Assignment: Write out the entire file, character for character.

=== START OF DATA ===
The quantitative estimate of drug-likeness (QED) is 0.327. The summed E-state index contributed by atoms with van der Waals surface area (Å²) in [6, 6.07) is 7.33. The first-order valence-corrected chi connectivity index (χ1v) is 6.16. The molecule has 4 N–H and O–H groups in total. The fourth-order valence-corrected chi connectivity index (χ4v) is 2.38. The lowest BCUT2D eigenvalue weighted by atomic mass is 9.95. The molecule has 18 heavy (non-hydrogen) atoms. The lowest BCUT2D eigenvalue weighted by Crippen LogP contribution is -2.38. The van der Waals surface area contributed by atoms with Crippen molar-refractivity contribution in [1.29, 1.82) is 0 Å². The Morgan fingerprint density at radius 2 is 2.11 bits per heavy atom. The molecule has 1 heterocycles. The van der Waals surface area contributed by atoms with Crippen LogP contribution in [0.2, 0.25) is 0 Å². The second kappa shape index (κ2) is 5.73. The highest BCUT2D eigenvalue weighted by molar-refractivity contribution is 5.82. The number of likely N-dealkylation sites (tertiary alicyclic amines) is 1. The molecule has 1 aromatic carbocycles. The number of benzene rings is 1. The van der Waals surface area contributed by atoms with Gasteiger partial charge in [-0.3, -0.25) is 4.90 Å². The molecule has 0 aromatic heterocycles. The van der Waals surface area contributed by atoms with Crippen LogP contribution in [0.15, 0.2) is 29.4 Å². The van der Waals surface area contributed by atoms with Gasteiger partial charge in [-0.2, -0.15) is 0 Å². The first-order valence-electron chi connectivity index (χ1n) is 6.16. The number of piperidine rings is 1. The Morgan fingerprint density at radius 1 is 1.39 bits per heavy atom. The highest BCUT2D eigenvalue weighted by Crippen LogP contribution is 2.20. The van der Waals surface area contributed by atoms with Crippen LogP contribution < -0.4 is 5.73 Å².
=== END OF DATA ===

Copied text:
The quantitative estimate of drug-likeness (QED) is 0.327. The summed E-state index contributed by atoms with van der Waals surface area (Å²) in [6, 6.07) is 7.33. The first-order valence-corrected chi connectivity index (χ1v) is 6.16. The molecule has 4 N–H and O–H groups in total. The fourth-order valence-corrected chi connectivity index (χ4v) is 2.38. The lowest BCUT2D eigenvalue weighted by atomic mass is 9.95. The molecule has 18 heavy (non-hydrogen) atoms. The lowest BCUT2D eigenvalue weighted by Crippen LogP contribution is -2.38. The van der Waals surface area contributed by atoms with Crippen molar-refractivity contribution in [1.29, 1.82) is 0 Å². The Morgan fingerprint density at radius 2 is 2.11 bits per heavy atom. The molecule has 1 heterocycles. The van der Waals surface area contributed by atoms with Crippen LogP contribution in [0.2, 0.25) is 0 Å². The second kappa shape index (κ2) is 5.73. The highest BCUT2D eigenvalue weighted by molar-refractivity contribution is 5.82. The number of likely N-dealkylation sites (tertiary alicyclic amines) is 1. The molecule has 1 aromatic carbocycles. The number of benzene rings is 1. The van der Waals surface area contributed by atoms with Gasteiger partial charge in [-0.3, -0.25) is 4.90 Å². The molecule has 0 aromatic heterocycles. The van der Waals surface area contributed by atoms with Crippen LogP contribution in [0.15, 0.2) is 29.4 Å². The van der Waals surface area contributed by atoms with Gasteiger partial charge in [-0.2, -0.15) is 0 Å². The first-order valence-electron chi connectivity index (χ1n) is 6.16. The number of piperidine rings is 1. The Morgan fingerprint density at radius 1 is 1.39 bits per heavy atom. The highest BCUT2D eigenvalue weighted by Crippen LogP contribution is 2.20. The van der Waals surface area contributed by atoms with Crippen LogP contribution < -0.4 is 5.73 Å².